School Cuts: Funding slashed for schools in poorest areas of Suffolk

Labour’s Education spokesperson on Suffolk County Council has described the latest round of school cuts as an ‘attack on the poorest communities in Suffolk’ after it was revealed that the schools facing the biggest real-term funding cuts in Suffolk have a large intake of pupils who have been registered as eligible for free school meals in the last six years.

The extent of the impact that funding cuts will have on schools in Suffolk has been highlighted by the Labour Group at Suffolk County Council after analysis of the website School Cuts.

Chantry Academy, Ipswich Academy and Ormiston Denes Academy are facing the biggest cumulative budget losses for schools in Suffolk, with a combined £920,000 cut from their annual incomes. This is despite having some of the largest intakes of pupils eligible for free school meals in the county with 40%, 46% and 54% of pupils being registered as eligible in the last six years (FSM6), respectively.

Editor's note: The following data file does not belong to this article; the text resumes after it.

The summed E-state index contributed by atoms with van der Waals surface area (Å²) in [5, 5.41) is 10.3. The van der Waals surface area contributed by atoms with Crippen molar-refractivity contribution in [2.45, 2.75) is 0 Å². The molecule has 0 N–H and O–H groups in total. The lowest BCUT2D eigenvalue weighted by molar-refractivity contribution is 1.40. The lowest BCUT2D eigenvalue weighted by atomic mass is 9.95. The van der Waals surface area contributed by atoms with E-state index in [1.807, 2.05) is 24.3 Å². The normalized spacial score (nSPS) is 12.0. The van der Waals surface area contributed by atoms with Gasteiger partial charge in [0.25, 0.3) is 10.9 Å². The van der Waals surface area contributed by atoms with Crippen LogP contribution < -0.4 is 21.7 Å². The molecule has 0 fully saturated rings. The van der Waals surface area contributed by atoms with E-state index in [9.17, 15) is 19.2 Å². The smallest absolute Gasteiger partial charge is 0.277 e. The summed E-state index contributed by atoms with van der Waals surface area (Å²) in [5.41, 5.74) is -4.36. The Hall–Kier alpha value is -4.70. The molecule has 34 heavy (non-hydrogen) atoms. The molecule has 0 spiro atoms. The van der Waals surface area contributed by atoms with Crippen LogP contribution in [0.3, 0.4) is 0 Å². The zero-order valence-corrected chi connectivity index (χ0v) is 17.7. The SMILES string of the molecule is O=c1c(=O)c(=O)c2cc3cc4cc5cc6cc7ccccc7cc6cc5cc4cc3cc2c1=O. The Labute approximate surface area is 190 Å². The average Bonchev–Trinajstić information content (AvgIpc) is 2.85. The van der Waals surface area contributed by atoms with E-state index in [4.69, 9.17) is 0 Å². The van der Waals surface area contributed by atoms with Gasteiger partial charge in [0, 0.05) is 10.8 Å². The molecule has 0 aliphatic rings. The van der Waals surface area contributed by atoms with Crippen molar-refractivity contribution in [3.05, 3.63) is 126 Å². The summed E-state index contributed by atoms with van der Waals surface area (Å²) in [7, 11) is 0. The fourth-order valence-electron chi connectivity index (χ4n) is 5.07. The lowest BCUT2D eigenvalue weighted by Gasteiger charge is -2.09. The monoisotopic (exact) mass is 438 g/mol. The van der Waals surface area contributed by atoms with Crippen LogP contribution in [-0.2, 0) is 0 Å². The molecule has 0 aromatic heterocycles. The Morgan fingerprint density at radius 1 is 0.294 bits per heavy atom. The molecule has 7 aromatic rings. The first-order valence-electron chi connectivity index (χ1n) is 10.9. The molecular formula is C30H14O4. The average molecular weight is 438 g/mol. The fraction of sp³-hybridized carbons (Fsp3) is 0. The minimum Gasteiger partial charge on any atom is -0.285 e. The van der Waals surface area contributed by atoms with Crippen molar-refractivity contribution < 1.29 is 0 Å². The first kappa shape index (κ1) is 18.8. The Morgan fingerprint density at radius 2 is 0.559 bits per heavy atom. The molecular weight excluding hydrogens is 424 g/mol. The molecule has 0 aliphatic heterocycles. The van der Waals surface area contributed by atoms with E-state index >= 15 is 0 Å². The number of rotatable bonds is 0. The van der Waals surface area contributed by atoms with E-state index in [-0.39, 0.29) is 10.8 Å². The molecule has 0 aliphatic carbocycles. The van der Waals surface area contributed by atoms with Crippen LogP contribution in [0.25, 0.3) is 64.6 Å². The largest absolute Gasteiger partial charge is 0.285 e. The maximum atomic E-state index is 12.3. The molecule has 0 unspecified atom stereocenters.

Seven out of the top ten worst affected primary schools in Suffolk also have a high proportion of pupils entitled to receive free school meals, with at least 1 in 4 pupils having been registered as eligible in the last six years.

The Willows Primary School in Ipswich, where more than half of the pupils have been registered as eligible for free school meals within the last six years, are facing funding cuts of £541 per head, the equivalent to a budget loss of over £160,000 per year.

Cllr Jack Abbott said that; “Time and time again, the poorest people in our society bear the brunt of the Conservative’s austerity agenda which has seen wages stagnate, living costs increase, vital support services removed – this has driven more and more families into poverty.

“Once again, these school cuts attack the poorest communities in Suffolk, taking money away from the schools who need it most. We know the positive, transformative effect a good education can have on a child’s life outcomes so it is disgraceful that this Tory government is taking millions of pounds away from schools in the most deprived areas of our county.”

According to the School Cuts website, Suffolk schools could be hit with a £7.8 million funding decrease by 2020, with 193 out of the county’s 276 schools facing cuts.

The School Cuts website can be found at

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